It came not from a petri dish, a beaker or an astronomical observatory, but from the vacuum tubes and diodes of a Royal McBee LGP-30.When visualized in a certain way, they seemed to prowl around a shape called a strange attractor.Scientists soon encountered other unpredictable natural systems that looked random even though they weren’t: the rings of Saturn, blooms of marine algae, Earth’s magnetic field, the number of salmon in a fishery.In the paper’s acknowledgments, Lorenz had written, “Special thanks are due to Miss Ellen Fetter for handling the many numerical computations.”“Jesus … who is Ellen Fetter?” Rothman recalls thinking at the time.She recalls being out at a party at three or four a.m., realizing that the LGP-30 wasn’t set to produce results by the next morning, and rushing over with a few friends to start it up.
On the show The Boys, a speedboat smashes into a cetacean and the humans emerge unscathed. Could this happen in real life?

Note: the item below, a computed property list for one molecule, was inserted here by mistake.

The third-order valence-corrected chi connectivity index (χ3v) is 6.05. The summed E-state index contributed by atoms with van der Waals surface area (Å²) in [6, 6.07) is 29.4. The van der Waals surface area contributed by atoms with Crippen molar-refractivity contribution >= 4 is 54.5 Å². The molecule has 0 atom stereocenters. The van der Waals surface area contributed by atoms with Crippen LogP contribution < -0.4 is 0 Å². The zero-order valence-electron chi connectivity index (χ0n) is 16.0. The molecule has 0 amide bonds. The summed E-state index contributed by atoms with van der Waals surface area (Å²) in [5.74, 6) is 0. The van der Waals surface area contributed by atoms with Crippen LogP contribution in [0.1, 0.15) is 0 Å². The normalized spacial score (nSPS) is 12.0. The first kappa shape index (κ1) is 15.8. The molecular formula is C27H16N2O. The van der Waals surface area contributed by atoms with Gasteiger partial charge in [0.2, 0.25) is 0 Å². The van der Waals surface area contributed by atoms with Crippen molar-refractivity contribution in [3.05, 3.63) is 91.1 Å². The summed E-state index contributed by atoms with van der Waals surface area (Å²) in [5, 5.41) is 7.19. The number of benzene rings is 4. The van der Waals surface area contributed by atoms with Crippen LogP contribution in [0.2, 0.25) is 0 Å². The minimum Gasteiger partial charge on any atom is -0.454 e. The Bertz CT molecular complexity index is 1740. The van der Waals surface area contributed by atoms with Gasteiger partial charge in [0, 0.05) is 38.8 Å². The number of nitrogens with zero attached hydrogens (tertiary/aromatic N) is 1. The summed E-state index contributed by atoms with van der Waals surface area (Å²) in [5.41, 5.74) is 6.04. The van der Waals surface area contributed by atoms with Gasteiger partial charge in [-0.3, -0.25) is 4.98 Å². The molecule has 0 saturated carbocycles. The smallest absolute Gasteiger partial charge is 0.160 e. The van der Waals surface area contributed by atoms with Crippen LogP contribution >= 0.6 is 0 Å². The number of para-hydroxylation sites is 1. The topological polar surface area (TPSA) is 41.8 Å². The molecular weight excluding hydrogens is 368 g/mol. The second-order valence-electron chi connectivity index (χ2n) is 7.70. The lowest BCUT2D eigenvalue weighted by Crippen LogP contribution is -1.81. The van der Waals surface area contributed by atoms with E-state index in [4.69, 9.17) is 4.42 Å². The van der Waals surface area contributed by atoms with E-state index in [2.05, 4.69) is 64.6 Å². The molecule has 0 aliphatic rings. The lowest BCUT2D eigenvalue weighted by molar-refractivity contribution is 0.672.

Imagine if we lived on a cube-shaped Earth. How would you find the shortest path around the world?
By 3D-printing scaffolds and dipping them in microbe juice, scientists make robust structures that could one day lead to self-growing roads.
Twenty years ago, physicists began investigating a mysterious asymmetry inside the proton. Their results show how antimatter helps stabilize every atom’s core.
The rocket lowered the rover onto the surface of Mars before it shot away from the landing site. So where did it end up?
Clever experiments demonstrate how having your face in your phone disrupts the flow of pedestrian traffic and makes life difficult for everyone.
Antimatter, the mysterious mirror-stuff of the universe, is hard to make and harder to study. A laser that literally chills it out could change all that.
Anna Kendrick’s rotating spacecraft cleverly uses cables and a counterweight to make artificial gravity. But scaling them would be harder than it looks